Wednesday, March 30, 2011

Beautiful People Are Apparently Happier Than the Rest of Us

The Birth of Venus by Sandro Botticelli. From Painting Here.
In news that may be disheartening to most of the population, the University of Texas at Austin reports that beautiful people are generally happier than their plain-looking or ugly counterparts, no matter what their gender or culture. This information comes from a new paper entitled "'Beauty Is the Promise of Happiness?'" by Daniel Hamermesh and Jason Abrevaya.

The authors analyzed data from five surveys conducted in America, Canada, Germany, and Britain. These surveys asked more than 25,000 participants about their levels of happiness while an interviewer either rated their attractiveness in person or by photograph. The results of this analysis showed that people in the upper 15% of beauty ratings were over 10% happier than people ranked in the bottom 10%.

Hamermesh says, "Personal beauty raises happiness. The majority of beauty's effect on happiness works through its impact on economic outcomes." His previous research showed that beautiful people make more money. The economic impact of beauty may account for around half of the happiness boost shown in his current research.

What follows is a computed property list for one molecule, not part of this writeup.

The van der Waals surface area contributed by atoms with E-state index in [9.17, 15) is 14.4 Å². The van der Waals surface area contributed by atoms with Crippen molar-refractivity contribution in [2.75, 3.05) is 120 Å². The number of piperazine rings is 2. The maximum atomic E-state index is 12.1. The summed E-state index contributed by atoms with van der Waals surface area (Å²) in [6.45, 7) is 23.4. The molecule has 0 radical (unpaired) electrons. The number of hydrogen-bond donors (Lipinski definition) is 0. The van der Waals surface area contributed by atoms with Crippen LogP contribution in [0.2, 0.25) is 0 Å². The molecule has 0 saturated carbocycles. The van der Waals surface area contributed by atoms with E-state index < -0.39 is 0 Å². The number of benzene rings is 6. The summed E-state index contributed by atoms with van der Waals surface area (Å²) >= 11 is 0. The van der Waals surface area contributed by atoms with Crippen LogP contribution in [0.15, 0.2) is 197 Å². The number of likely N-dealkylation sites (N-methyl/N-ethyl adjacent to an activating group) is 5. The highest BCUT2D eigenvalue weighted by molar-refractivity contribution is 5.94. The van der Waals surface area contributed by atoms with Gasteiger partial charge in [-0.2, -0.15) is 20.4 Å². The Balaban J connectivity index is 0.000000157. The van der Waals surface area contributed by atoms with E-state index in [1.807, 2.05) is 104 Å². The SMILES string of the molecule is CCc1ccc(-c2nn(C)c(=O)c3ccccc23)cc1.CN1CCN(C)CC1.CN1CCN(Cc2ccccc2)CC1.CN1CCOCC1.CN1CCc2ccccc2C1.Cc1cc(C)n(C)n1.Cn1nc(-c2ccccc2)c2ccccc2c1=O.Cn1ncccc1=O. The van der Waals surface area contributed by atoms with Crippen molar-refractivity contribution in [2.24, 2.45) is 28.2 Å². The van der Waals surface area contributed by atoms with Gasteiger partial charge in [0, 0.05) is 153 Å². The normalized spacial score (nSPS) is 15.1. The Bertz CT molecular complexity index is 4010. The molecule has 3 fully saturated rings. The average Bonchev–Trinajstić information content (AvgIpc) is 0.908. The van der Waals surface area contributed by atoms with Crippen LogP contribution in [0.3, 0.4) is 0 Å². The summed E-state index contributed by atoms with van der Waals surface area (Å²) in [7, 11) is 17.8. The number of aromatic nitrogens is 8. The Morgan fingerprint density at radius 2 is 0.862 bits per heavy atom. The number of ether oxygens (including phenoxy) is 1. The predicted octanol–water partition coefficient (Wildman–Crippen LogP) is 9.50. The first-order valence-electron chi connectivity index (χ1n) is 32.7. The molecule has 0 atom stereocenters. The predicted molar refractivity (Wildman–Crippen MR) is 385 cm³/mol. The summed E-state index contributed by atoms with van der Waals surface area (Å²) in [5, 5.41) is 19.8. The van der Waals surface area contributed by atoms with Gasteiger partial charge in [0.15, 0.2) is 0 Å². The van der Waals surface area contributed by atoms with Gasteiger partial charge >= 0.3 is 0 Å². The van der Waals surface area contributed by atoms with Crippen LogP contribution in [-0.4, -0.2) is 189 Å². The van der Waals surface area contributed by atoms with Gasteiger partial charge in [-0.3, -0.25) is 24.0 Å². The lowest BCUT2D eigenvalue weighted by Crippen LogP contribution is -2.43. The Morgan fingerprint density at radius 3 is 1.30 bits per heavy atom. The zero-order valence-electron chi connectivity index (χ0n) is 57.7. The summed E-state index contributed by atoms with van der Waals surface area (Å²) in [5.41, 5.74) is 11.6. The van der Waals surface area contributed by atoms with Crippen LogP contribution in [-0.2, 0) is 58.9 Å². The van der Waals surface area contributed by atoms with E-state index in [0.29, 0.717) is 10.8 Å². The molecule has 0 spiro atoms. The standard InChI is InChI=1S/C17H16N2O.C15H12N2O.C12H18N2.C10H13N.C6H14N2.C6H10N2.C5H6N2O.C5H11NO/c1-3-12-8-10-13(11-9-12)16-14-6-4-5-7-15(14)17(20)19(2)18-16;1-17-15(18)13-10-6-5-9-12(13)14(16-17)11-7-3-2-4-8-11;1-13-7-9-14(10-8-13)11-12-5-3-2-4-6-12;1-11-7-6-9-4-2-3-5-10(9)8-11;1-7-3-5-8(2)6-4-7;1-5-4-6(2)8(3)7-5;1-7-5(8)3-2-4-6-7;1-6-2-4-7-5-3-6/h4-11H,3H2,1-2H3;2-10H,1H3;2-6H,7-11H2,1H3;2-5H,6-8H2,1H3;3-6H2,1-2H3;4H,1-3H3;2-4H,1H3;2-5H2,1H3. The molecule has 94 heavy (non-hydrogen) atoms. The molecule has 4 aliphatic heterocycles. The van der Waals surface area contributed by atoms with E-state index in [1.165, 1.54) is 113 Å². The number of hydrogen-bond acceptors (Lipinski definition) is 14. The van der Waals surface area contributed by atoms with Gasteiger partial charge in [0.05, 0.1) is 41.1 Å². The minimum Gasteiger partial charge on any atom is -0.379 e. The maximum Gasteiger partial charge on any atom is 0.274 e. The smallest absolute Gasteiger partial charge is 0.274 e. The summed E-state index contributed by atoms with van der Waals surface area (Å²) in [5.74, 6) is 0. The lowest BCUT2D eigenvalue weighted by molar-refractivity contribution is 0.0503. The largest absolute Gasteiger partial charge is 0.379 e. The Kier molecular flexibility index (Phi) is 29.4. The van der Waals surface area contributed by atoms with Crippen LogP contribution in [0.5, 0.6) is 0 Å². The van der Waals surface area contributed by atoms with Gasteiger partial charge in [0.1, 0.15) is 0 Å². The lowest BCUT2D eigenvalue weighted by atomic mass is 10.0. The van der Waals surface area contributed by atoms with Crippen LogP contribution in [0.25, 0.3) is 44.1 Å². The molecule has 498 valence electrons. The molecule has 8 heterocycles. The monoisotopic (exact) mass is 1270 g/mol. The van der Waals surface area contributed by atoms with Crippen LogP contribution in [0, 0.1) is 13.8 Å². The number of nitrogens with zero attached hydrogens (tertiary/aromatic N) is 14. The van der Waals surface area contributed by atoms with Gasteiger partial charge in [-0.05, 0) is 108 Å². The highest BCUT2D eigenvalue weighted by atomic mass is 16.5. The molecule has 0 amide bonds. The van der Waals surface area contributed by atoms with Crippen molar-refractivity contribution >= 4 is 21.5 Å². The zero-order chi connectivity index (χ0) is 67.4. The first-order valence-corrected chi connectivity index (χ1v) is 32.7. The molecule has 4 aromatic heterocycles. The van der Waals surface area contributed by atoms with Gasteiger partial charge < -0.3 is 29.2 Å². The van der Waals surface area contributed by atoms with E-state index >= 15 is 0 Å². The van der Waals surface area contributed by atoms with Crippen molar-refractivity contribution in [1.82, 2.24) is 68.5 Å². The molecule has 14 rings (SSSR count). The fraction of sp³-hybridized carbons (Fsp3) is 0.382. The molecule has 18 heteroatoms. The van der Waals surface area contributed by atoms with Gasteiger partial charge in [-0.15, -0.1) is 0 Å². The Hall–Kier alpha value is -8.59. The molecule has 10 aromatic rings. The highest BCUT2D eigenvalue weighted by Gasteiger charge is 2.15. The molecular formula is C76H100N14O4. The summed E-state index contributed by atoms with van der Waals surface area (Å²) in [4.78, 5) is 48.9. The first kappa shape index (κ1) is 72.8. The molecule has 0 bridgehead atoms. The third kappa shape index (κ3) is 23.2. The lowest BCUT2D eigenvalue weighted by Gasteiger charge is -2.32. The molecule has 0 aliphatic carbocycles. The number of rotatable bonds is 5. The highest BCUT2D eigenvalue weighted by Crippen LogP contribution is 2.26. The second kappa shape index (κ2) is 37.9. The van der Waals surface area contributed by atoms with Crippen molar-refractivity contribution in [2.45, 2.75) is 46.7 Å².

The actual paper goes into much more detail, using charts and graphs over its 47 pages. You can read it for free in PDF format by clicking here.

3 comments:

  1. Beauty is definately not the promise of happiness!! I met people who are considered gorgeous by most others, but who are just not that confident about tehjir own looks and think they're average and plain... Equally, I met people who were nearly ugly (both looks and personality wise) but had such high self-esteem and were totally in love with their own reflection in the mirror... So I would say a lot depends on one's own perception of their looks too, don't you think?

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  2. Yes, that is definitely true. I'm surprised the news story doesn't mention that, and the original study doesn't either as far as I can tell (though I haven't read through its entire phonebook-sized length).

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